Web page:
10 February 2010

Crèche teaches about race

Children may notice differences in skin and hair colour, but is it an issue that should be coming up at crèche? Read what CyberShrink and other readers have to say.


A worried mom asks: 

Is it right to teach 4-year-olds that they are different to each other based on the colour of their skin?
How do I deal with this situation without drawing negative attention toward my child at the crèche?

 Prof Michael Simpson replies:

Kids will notice such differences between them, just as they notice differences of many sorts between girls and boys, and notice some are tall or short, long-haired or short, black-haired or blonde - good at games or good at maths.

And I don't think it helps to ignore such differences or the likely awareness of them. What matters more is how the teachers and parents respond to differences - this is what makes a big difference between celebrating and enjoying diversity, or teaching kids to be suspicious of, or prejudiced towards, others who are different from them in some way.

So, I wonder what is reflected in your first sentence. Are kids, in the teaching they meet, learning that they are all special and unique, and differ in a number of interesting ways, but are essentially also the same inside, in their value and loveability. Yes, skin colours differ, but the kids inside are not of different value because of that, any more than red-heads are better or worse than brown-haired kids.  If there is suspect teaching, and a gentle discussion with the teachers should clarify this, I think qwerty is right about how to deal with this. 

Below are some comments by other readers.

Qwerty says:

That depends on how they are being taught they are different. Certainly, the first big, visible difference would be that their skins really are different colours. This could be the same as saying, " Sally is different to Jane, because she has blonde hair and Jane has brown hair."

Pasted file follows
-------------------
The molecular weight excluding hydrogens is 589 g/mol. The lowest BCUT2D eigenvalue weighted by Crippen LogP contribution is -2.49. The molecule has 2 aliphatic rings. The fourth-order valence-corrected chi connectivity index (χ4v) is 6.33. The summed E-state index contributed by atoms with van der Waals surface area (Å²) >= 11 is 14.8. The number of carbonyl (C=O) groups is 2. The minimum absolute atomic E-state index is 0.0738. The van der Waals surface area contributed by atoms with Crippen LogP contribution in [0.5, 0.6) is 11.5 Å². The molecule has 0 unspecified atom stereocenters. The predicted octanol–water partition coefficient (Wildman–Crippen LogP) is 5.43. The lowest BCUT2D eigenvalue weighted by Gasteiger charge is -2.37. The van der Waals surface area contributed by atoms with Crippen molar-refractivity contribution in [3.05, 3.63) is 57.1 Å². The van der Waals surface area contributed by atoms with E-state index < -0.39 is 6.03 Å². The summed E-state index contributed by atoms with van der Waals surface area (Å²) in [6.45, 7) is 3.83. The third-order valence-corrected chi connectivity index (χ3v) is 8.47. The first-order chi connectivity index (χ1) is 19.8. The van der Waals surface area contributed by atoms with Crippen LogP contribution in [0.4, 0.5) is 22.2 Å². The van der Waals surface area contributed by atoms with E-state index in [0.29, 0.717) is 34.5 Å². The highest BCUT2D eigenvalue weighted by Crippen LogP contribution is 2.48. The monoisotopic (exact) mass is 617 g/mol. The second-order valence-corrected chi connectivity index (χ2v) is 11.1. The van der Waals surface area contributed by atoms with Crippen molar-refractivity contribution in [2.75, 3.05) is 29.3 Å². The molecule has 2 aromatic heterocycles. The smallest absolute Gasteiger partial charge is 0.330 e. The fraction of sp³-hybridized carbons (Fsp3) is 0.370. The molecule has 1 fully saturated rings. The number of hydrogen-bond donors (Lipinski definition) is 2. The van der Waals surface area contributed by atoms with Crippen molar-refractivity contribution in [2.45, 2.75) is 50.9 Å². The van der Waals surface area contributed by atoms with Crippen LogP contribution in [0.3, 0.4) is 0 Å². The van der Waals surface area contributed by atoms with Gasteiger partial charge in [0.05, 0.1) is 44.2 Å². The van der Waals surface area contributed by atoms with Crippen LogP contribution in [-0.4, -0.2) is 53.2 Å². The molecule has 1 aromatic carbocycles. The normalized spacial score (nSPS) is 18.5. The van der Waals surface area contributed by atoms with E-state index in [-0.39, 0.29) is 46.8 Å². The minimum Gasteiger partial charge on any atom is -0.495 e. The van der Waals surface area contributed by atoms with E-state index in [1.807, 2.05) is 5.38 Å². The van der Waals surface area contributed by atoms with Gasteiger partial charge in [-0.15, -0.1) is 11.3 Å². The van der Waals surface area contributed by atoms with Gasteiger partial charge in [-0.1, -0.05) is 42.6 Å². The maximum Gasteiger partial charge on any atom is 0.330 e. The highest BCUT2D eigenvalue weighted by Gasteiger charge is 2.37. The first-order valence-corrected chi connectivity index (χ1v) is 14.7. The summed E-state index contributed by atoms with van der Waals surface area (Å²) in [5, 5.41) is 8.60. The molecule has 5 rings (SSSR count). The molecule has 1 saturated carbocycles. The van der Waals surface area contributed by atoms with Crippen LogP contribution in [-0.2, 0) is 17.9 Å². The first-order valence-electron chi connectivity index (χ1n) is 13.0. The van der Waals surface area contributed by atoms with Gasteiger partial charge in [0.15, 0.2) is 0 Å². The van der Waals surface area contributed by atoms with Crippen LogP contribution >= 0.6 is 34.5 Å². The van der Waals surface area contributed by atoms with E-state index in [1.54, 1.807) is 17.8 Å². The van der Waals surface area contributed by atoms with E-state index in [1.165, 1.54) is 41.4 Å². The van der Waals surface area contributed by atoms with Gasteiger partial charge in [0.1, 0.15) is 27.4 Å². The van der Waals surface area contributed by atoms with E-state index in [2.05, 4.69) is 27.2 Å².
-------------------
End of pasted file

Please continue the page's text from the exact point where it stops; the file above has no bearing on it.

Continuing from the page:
But beyond that, kids should be encouraged that they are the same inside, even though they might look different on the outside.

What exactly are they teaching the children? If they are teaching and/or imparting anything negative based on race, (e.g. creating stereotypes) then this would really need to be addressed. Or you might possibly want to move your child to a different school if you are scared that taking this up with the teachers will draw negative attention to your own child.

Purple says:

By the age of 4 most children notice that everyone has slightly different skin colour, and most notice this as soon as they start interacting with other children.  However, children don' t attach any significance to the differences in skin colour. They might get frustrated with a child who can' t speak the same language as them, or they may remark that so and so has brown skin and mine is (and then struggle for the word - I just told my son it was peach, as his is fairly peachy).
Any racism (such as : I don' t want to play with you because you are xxx), or where they describe someone using racial sterotypes is definitely taught by adults though, as children describe what they see and stereotypes are not that descriptive of the colours we really are.  
If this is the way the crèche your child attends does things, bearing in mind that sometimes children come to school with something they've learnt at home, then you should speak to them about your concerns.  If you're afraid that your child will learn prejudice in this environment, move them. If you are afraid your child will be on the receiving end - move them.

Although I work, I didn't make use of a crèche, choosing rather to put my child into a formal pre-primary school from the age of 2.  They generally run right up to grade R.  I just found that, because the teachers are all qualified, the assistants are often studying, and class numbers are fairly low things work out well.
In addition, because the staff are mostly all educated, they have good knowledge on childhood behaviour, so don' t overreact to things, keep parents in check, and deal with discipline kindly and firmly, and can answer many questions parents have about behaviour, age appropriateness of what their children are doing, good primary schools etc.

Have you had a similar experience with schools or crèches?

Read more:

The family tree

Choosing the right day-care centre for your child



Read Health24’s Comments Policy

Comment on this story
Comments have been closed for this article.

Live healthier

Exercise benefits for seniors »

Working out in the concrete jungle Even a little exercise may help prevent dementia Here’s an unexpected way to boost your memory: running

Seniors who exercise recover more quickly from injury or illness

When sedentary older adults got into an exercise routine, it curbed their risk of suffering a disabling injury or illness and helped them recover if anything did happen to them.